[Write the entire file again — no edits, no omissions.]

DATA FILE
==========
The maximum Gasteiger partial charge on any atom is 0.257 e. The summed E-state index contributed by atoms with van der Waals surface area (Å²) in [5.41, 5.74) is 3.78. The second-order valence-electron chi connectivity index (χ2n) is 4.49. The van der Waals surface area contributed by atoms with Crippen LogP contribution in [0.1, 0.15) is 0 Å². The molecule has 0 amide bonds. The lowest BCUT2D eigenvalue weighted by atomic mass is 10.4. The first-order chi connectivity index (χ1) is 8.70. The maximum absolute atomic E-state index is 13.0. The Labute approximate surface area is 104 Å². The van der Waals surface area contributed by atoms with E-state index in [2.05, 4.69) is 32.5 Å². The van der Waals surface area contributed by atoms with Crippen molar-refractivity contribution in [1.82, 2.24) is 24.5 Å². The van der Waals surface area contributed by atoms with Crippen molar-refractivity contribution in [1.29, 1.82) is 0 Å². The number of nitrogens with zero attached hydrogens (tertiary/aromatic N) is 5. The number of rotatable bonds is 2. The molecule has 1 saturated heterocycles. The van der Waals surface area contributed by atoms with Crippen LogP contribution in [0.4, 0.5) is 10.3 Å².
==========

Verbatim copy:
The maximum Gasteiger partial charge on any atom is 0.257 e. The summed E-state index contributed by atoms with van der Waals surface area (Å²) in [5.41, 5.74) is 3.78. The second-order valence-electron chi connectivity index (χ2n) is 4.49. The van der Waals surface area contributed by atoms with Crippen LogP contribution in [0.1, 0.15) is 0 Å². The molecule has 0 amide bonds. The lowest BCUT2D eigenvalue weighted by atomic mass is 10.4. The first-order chi connectivity index (χ1) is 8.70. The maximum absolute atomic E-state index is 13.0. The Labute approximate surface area is 104 Å². The van der Waals surface area contributed by atoms with E-state index in [2.05, 4.69) is 32.5 Å². The van der Waals surface area contributed by atoms with Crippen molar-refractivity contribution in [1.82, 2.24) is 24.5 Å². The van der Waals surface area contributed by atoms with Crippen molar-refractivity contribution in [1.29, 1.82) is 0 Å². The number of nitrogens with zero attached hydrogens (tertiary/aromatic N) is 5. The number of rotatable bonds is 2. The molecule has 1 saturated heterocycles. The van der Waals surface area contributed by atoms with Crippen LogP contribution in [0.4, 0.5) is 10.3 Å².